Why are we Being told to Stop Counting Calories & Focus on Nutrition
Over the past few days there has been a lot of debate over a new piece of research. The research advised that the current method of counting calories was not enough in order to improve the health of patients. The reason? The trouble with calorie counting is that foods low in fat are preferred as they contain less calories giving the impression that they are healthier.
The media uproar from this piece, published in the British Medical Journal Open Heart (click here) can be said to have divided individuals as well as health professionals. However, what is this article actually saying? Is it telling us to eat as much as we like?
On the contrary. What the authors are saying is that the focus on food and nutrition needs to be holistic rather than simply focusing on short term weight loss goals as it can lead to patients taking drastic measures in order to meet the goals set to them by their doctor. The paper does not say that calories are not important, but rather stresses the importance of sending the message that food quality is much more important if health is going to be improved.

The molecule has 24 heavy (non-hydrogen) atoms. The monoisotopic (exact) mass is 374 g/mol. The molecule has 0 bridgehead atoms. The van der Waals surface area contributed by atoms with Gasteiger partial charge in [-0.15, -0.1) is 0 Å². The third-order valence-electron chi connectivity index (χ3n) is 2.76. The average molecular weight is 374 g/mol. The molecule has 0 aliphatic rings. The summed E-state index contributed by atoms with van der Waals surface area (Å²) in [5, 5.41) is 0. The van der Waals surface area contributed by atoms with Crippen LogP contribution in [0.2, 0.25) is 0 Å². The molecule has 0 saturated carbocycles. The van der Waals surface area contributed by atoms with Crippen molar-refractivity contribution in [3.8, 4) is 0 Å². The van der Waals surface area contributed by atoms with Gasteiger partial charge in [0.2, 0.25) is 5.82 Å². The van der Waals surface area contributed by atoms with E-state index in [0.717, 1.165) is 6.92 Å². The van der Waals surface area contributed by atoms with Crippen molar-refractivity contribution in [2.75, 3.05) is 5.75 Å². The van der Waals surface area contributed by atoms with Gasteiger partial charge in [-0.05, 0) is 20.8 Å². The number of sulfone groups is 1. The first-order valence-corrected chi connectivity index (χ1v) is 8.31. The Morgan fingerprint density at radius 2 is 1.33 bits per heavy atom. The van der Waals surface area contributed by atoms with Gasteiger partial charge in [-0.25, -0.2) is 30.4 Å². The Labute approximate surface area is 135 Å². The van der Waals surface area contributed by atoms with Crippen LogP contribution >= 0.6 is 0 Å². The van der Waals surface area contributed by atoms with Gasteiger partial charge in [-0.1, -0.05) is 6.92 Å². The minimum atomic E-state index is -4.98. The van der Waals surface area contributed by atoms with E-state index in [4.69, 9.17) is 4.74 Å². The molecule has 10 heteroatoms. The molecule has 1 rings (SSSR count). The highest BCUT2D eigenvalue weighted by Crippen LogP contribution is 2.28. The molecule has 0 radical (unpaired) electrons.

Studies continue to show that the quality of food has a far greater impact on health. The reason being that the human body is a complex mixture of chemical reactions and the “Calorie is a Calorie“ mantra is ignoring how different foods interact with the body.
This same week new research has showed that over the past 30 years, the food trends of the British public have improved and become healthier i.e. more in line with the current government dietary guidelines - yet how can this improvement still be costing £10 billion to the NHS in diabetes care, a condition known to be closely tied to food choices?